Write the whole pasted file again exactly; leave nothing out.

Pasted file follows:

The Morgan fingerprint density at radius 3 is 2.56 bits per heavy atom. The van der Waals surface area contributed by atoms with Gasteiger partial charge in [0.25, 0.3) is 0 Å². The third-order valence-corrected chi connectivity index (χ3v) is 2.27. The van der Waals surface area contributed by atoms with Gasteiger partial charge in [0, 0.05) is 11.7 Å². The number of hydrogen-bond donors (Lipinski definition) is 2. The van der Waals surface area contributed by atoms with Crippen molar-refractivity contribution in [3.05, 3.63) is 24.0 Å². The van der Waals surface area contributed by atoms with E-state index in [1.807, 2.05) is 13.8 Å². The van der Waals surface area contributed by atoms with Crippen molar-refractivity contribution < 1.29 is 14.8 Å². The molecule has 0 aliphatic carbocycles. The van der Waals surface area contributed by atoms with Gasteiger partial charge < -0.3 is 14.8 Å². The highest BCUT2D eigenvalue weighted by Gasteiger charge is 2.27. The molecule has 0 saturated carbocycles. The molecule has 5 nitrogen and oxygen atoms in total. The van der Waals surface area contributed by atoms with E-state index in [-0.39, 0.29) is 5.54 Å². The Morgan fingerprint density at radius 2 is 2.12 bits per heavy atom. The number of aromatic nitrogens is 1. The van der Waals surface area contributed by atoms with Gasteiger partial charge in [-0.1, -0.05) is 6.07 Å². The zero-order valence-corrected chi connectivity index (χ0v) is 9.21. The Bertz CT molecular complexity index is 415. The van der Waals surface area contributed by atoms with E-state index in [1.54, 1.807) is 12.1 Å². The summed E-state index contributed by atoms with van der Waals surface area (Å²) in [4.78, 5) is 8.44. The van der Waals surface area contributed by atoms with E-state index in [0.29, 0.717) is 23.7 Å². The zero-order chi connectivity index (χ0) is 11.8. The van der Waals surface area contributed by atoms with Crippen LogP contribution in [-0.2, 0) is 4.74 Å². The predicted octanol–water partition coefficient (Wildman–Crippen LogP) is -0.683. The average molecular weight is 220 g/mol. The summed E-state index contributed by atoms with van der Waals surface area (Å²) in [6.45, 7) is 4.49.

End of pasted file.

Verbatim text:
The Morgan fingerprint density at radius 3 is 2.56 bits per heavy atom. The van der Waals surface area contributed by atoms with Gasteiger partial charge in [0.25, 0.3) is 0 Å². The third-order valence-corrected chi connectivity index (χ3v) is 2.27. The van der Waals surface area contributed by atoms with Gasteiger partial charge in [0, 0.05) is 11.7 Å². The number of hydrogen-bond donors (Lipinski definition) is 2. The van der Waals surface area contributed by atoms with Crippen molar-refractivity contribution in [3.05, 3.63) is 24.0 Å². The van der Waals surface area contributed by atoms with E-state index in [1.807, 2.05) is 13.8 Å². The van der Waals surface area contributed by atoms with Crippen molar-refractivity contribution < 1.29 is 14.8 Å². The molecule has 0 aliphatic carbocycles. The van der Waals surface area contributed by atoms with Gasteiger partial charge < -0.3 is 14.8 Å². The highest BCUT2D eigenvalue weighted by Gasteiger charge is 2.27. The molecule has 0 saturated carbocycles. The molecule has 5 nitrogen and oxygen atoms in total. The van der Waals surface area contributed by atoms with E-state index in [-0.39, 0.29) is 5.54 Å². The Morgan fingerprint density at radius 2 is 2.12 bits per heavy atom. The number of aromatic nitrogens is 1. The van der Waals surface area contributed by atoms with Gasteiger partial charge in [-0.1, -0.05) is 6.07 Å². The zero-order valence-corrected chi connectivity index (χ0v) is 9.21. The Bertz CT molecular complexity index is 415. The van der Waals surface area contributed by atoms with E-state index in [1.54, 1.807) is 12.1 Å². The summed E-state index contributed by atoms with van der Waals surface area (Å²) in [4.78, 5) is 8.44. The van der Waals surface area contributed by atoms with E-state index in [0.29, 0.717) is 23.7 Å². The zero-order chi connectivity index (χ0) is 11.8. The van der Waals surface area contributed by atoms with Crippen LogP contribution in [-0.2, 0) is 4.74 Å². The predicted octanol–water partition coefficient (Wildman–Crippen LogP) is -0.683. The average molecular weight is 220 g/mol. The summed E-state index contributed by atoms with van der Waals surface area (Å²) in [6.45, 7) is 4.49.